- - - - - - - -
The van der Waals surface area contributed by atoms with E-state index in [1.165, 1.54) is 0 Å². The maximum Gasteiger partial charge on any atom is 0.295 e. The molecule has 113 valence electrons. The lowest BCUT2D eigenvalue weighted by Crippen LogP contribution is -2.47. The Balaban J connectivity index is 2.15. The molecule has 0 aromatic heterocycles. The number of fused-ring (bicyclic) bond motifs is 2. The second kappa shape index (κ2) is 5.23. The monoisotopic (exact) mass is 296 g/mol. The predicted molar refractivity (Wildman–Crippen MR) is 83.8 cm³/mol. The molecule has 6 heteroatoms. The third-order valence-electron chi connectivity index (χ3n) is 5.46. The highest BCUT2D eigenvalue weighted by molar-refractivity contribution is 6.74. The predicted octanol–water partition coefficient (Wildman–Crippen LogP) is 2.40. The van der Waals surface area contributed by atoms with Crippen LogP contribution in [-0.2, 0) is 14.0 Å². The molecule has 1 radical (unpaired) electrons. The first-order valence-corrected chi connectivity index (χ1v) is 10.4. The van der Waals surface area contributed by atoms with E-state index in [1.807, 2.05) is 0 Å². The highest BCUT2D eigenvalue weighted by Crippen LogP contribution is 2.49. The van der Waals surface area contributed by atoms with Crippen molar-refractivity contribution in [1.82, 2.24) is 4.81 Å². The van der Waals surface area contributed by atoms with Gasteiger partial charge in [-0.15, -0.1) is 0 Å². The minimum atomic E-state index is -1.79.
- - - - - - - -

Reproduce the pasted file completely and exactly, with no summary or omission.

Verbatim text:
The van der Waals surface area contributed by atoms with E-state index in [1.165, 1.54) is 0 Å². The maximum Gasteiger partial charge on any atom is 0.295 e. The molecule has 113 valence electrons. The lowest BCUT2D eigenvalue weighted by Crippen LogP contribution is -2.47. The Balaban J connectivity index is 2.15. The molecule has 0 aromatic heterocycles. The number of fused-ring (bicyclic) bond motifs is 2. The second kappa shape index (κ2) is 5.23. The monoisotopic (exact) mass is 296 g/mol. The predicted molar refractivity (Wildman–Crippen MR) is 83.8 cm³/mol. The molecule has 6 heteroatoms. The third-order valence-electron chi connectivity index (χ3n) is 5.46. The highest BCUT2D eigenvalue weighted by molar-refractivity contribution is 6.74. The predicted octanol–water partition coefficient (Wildman–Crippen LogP) is 2.40. The van der Waals surface area contributed by atoms with Crippen LogP contribution in [-0.2, 0) is 14.0 Å². The molecule has 1 radical (unpaired) electrons. The first-order valence-corrected chi connectivity index (χ1v) is 10.4. The van der Waals surface area contributed by atoms with E-state index in [1.807, 2.05) is 0 Å². The highest BCUT2D eigenvalue weighted by Crippen LogP contribution is 2.49. The van der Waals surface area contributed by atoms with Crippen molar-refractivity contribution in [1.82, 2.24) is 4.81 Å². The van der Waals surface area contributed by atoms with Gasteiger partial charge in [-0.15, -0.1) is 0 Å². The minimum atomic E-state index is -1.79.